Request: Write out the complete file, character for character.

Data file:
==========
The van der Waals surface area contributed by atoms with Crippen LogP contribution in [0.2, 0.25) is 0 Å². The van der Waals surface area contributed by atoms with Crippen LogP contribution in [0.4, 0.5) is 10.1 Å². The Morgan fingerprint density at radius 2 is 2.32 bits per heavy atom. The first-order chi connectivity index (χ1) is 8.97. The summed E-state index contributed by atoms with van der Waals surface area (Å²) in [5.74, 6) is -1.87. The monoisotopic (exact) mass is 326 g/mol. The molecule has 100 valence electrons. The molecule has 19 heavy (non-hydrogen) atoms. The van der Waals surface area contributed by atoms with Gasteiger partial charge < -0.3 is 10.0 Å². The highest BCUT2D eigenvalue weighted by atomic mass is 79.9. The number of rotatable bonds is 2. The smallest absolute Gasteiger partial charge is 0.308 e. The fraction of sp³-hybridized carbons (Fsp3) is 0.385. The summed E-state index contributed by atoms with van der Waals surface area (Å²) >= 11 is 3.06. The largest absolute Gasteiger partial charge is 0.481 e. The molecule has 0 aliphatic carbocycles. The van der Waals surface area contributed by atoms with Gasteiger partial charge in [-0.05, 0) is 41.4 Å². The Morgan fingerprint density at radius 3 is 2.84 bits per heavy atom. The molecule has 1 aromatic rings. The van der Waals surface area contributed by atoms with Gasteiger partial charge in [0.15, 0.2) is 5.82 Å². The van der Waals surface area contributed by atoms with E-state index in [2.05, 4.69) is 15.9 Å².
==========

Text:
The van der Waals surface area contributed by atoms with Crippen LogP contribution in [0.2, 0.25) is 0 Å². The van der Waals surface area contributed by atoms with Crippen LogP contribution in [0.4, 0.5) is 10.1 Å². The Morgan fingerprint density at radius 2 is 2.32 bits per heavy atom. The first-order chi connectivity index (χ1) is 8.97. The summed E-state index contributed by atoms with van der Waals surface area (Å²) in [5.74, 6) is -1.87. The monoisotopic (exact) mass is 326 g/mol. The molecule has 100 valence electrons. The molecule has 19 heavy (non-hydrogen) atoms. The van der Waals surface area contributed by atoms with Gasteiger partial charge < -0.3 is 10.0 Å². The highest BCUT2D eigenvalue weighted by atomic mass is 79.9. The number of rotatable bonds is 2. The smallest absolute Gasteiger partial charge is 0.308 e. The fraction of sp³-hybridized carbons (Fsp3) is 0.385. The summed E-state index contributed by atoms with van der Waals surface area (Å²) >= 11 is 3.06. The largest absolute Gasteiger partial charge is 0.481 e. The molecule has 0 aliphatic carbocycles. The van der Waals surface area contributed by atoms with Gasteiger partial charge in [-0.05, 0) is 41.4 Å². The Morgan fingerprint density at radius 3 is 2.84 bits per heavy atom. The molecule has 1 aromatic rings. The van der Waals surface area contributed by atoms with Gasteiger partial charge in [0.15, 0.2) is 5.82 Å². The van der Waals surface area contributed by atoms with E-state index in [2.05, 4.69) is 15.9 Å².